the presence of the fer-de-lance snake in our island which, I think, deserves publicity.
There is an old legend here which attributes the introduction of the venomous reptile
In question to the planters of the early colonisation period. The latter are said to have put
the fer-de-lance in the forest area, in order to keep their runaway slaves from taking refuge
there. Apart from the inhumanity of such a step, it would seem to have been a case of
"cutting off one's nose to spite one's face" and I do not believe there is any foundation
to the story.
Another explanation has been recorded by Pere du Tertre in his Histoire Naturelle Des
Antilles Habitdes Par Les Franfois. In section VIII of Chapter II, entitled "Des Couleuvres de
la Martinique et de sainte Alousie" he relates the tradition then current, about A.D. 1654,
amongst the "Karaibes" of Martinique. The latter maintained that the poisonous serpents
there had been introduced by their enemies, the "Arroiiagues" Exasperated by the raids
which the "Karaibes" carried out on their settlements on the mainland, the "Arrofigues"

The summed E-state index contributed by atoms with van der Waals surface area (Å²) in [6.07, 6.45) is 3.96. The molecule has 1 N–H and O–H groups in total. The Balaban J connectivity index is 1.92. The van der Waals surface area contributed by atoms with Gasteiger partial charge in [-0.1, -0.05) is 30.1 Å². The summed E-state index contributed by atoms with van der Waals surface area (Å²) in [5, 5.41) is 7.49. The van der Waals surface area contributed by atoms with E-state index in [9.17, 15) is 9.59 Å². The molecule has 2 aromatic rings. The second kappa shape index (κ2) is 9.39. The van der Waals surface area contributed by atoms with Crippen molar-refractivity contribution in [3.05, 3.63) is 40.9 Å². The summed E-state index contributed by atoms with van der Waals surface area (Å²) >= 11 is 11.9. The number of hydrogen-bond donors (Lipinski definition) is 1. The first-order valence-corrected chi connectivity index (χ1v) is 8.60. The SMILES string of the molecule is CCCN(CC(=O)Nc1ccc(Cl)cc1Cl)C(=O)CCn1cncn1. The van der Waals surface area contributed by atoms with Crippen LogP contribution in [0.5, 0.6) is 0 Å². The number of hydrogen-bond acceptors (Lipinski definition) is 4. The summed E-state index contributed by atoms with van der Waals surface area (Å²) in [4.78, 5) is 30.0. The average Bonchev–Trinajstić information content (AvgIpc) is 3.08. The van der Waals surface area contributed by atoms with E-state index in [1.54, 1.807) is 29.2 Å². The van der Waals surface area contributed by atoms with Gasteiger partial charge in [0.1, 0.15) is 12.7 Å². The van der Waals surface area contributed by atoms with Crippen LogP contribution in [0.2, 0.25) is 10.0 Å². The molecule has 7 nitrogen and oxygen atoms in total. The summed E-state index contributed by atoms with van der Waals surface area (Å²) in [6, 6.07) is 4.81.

collected a large quantity of venomous snakes, put them in "panniers" and "callebasses",
took them over to Martinique, and let them loose. Du Tertre does not seem very convinced
of the veracity of this story, but the information which he gives in the section on poisonous
snakes and different ways of treating snake-bite is most interesting.
To come to Mr. Underwood's suggestions, it would seem quite plausible that St. Lucia
got its first fer-de-lance snakes either from cargo-carrying ships or from floating vegetation.
The harbour at "Carenage" (now Castries) was considered in the old days as exceptionally
safe, and many a sailing vessel put in there. Coining from Demerara, Trinidad or even